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United States v. $53

United States District Court, D. Montana, Great Falls Division

December 12, 2017

UNITED STATES OF AMERICA, Plaintiff,
v.
$53, 743.00 in U.S. Currency, Defendant.

          MEMORANDUM AND ORDER

          Brian Morris United States District Court Judge

         INTRODUCTION

         Plaintiff United States of America brought this action to forfeit $53, 743.00 in United States currency. The currency was seized during a traffic stop on the Fort Belknap Indian Reservation. The Government alleges that the currency is subject to forfeiture under 21 U.S.C. § 881(a)(6), because it “was furnished or intended to be furnished in exchange for a controlled substance” or was “used or intended to be used to facilitate one or more violations of 21 U.S.C. § 841, et seq.” (Doc. 1 at 13).

         Presently before the Court is Claimant Vanessa Camper's (Camper's) motion to dismiss. Camper seeks an order to dismiss the Government's Verified Complaint under Federal Rule of Civil Procedure 12(b)(6). The Court conducted a hearing on the motion on November 13, 2017.

         BACKGROUND

         The Government's Verified Complaint alleges that Fort Belknap Tribal Law Enforcement Officer Lex Helgeson initiated a traffic stop of a 1979 Cadillac on July 29, 2016, on the Fort Belknap Indian Reservation. Officer Helgeson stopped the Cadillac for speeding. The Cadillac had a North Dakota temporary license plate. The Cadillac was occupied by four individuals. Torrell Camper was the driver. Torrell had a suspended Washington State driver's license at the time of the traffic stop. Camper was a passenger. Camper is Torrell's mother.

         Blaine County Deputy Sheriff Chris Adair assisted on the traffic stop. Deputy Adair conducted a search of the Cadillac with Torrell's permission. Deputy Adair discovered a locked backpack and two locked duffel bags in the trunk of the Cadillac. The locked backpack contained a set of brass knuckles, $53, 743.00 in United States currency, and a pill bottle with one gram of marijuana. The cash was in small denominations. The cash was bundled in $1, 000 increments with rubber bands.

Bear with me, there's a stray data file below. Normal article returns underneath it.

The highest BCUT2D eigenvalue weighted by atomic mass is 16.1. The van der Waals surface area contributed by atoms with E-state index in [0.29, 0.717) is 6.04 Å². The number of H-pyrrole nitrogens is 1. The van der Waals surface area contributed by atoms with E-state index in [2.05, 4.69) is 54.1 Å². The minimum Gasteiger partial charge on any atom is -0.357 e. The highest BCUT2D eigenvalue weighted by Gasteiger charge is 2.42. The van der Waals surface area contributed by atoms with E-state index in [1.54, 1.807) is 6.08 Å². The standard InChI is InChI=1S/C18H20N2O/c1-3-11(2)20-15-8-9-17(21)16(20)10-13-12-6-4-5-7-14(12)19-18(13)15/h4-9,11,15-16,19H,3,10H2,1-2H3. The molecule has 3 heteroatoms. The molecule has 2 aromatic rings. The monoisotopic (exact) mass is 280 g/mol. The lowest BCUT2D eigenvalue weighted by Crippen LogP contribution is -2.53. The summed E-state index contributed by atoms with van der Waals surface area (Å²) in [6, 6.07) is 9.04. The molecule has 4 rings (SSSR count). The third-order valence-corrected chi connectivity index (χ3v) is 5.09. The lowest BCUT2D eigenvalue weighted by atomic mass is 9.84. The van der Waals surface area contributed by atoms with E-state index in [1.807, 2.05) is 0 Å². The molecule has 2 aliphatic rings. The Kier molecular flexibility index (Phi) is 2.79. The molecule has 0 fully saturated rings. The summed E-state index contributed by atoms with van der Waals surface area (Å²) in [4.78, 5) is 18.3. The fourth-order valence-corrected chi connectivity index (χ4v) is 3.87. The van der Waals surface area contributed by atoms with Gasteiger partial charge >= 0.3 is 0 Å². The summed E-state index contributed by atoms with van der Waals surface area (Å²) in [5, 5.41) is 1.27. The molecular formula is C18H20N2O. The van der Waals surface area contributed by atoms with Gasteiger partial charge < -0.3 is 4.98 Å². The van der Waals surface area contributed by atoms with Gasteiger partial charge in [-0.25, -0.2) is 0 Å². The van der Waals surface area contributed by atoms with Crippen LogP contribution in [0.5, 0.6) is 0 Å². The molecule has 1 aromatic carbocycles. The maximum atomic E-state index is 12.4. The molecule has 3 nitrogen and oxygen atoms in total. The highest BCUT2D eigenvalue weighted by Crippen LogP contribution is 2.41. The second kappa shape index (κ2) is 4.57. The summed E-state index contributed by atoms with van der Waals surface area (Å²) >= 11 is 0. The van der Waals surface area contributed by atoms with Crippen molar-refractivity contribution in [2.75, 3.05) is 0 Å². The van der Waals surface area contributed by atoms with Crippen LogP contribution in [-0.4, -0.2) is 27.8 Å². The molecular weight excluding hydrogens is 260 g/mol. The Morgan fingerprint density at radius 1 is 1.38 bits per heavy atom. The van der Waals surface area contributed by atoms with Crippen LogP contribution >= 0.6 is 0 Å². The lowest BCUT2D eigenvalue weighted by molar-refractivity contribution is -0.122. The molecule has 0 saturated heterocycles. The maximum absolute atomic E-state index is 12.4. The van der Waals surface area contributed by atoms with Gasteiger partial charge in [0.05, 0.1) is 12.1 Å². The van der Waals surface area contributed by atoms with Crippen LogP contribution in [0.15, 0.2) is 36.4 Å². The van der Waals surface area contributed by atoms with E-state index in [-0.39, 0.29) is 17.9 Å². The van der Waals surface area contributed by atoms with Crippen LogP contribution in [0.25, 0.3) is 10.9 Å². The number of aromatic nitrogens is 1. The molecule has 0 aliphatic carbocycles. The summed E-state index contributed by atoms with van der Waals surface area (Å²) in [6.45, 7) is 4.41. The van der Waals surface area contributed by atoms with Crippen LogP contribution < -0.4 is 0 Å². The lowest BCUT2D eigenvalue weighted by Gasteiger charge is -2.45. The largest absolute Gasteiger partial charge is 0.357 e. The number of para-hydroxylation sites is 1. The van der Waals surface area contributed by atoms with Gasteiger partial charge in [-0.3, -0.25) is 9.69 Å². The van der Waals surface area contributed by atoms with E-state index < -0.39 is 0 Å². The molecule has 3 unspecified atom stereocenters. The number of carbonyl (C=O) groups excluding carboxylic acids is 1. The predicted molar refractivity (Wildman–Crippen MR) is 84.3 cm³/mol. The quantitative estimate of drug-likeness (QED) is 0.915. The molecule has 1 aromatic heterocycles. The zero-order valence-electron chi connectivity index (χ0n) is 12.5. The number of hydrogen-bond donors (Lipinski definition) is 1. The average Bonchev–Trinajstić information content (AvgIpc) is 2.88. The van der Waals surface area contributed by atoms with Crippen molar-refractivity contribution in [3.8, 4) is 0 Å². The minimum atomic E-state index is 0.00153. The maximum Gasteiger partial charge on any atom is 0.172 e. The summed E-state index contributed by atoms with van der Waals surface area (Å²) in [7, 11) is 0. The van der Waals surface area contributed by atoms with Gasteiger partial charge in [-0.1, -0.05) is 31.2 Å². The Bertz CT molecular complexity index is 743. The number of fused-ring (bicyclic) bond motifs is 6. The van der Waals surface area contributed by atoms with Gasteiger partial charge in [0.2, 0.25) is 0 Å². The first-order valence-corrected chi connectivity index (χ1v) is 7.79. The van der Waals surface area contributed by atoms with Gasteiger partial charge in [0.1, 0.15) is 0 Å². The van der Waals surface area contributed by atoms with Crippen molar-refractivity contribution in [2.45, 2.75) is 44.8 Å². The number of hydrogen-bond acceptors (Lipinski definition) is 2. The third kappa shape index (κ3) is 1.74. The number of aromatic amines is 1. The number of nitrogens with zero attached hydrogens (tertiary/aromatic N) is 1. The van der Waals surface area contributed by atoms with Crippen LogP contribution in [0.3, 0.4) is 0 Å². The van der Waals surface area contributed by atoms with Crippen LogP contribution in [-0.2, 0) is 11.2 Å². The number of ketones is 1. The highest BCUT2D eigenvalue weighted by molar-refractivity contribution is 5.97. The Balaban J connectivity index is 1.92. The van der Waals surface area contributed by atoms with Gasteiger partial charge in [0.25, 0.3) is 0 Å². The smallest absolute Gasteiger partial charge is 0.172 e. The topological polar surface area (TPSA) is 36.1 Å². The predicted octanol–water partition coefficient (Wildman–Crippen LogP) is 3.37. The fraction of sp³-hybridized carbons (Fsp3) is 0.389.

One of the duffel bags contained four firearms and multiple cans of ammunition. The four firearms included a loaded AR-15 style semi-automatic .22 caliber rifle, a loaded .40 caliber semi-automatic pistol, a .44 caliber pistol with two loaded speed loaders, and a loaded 9mm semi-automatic pistol. The second duffel bag contained two bottles of prescription liquid oxycodone that had been prescribed to a person who was not an occupant of the Cadillac.

         Deputy Adair found two cell phones in the Cadillac. Torrell consented to a search of the cell phones. The cell phones contained numerous text messages. Some of the text messages appeared to relate to illegal drug activity. The cell phones also contained photographs of Torrell with currency and a significant quantity of pharmaceutical tablets. The pharmaceutical tablets appeared to be 30 mg tablets of oxycodone.

         Deputy Adair found three bank deposit slips in the Cadillac. The deposit slips showed that Torrell had made three recent deposits of $5, 000 in various banks in Minot, North Dakota. Torrell had deposited cash in mixed denominations from $1 bills to $100 bills.

         The law enforcement officers interviewed Torrell. Torrell told the law enforcement officers that he made frequent trips from the Seattle, Washington area to Minot, North Dakota to visit friends. The friends included Curtis Wells. Further investigation by the law enforcement officers revealed that Mr. Wells was a known distributor of controlled substances in North Dakota. Mr. Wells has a 2014 conviction in North Dakota for the distribution of oxycodone and hydrocodone.

         DISCUSSION

         Camper argues that the Government's Verified Complaint should be dismissed because it fails to state a claim upon which relief may be granted. Camper argues that the Complaint is defective because it fails to show that the Government had “probable cause to institute [the] forfeiture action.” (Doc. 17 at 4). Camper argues that the Complaint lacks probable cause because it fails to show how the $53, 743.00 seized by the Government “related to an illegal drug transaction.” Id.

         The Government argues that Camper's motion to dismiss should be denied because it is not required to make a showing of probable cause at the pleading stage of a civil forfeiture action. The Government argues that its ...


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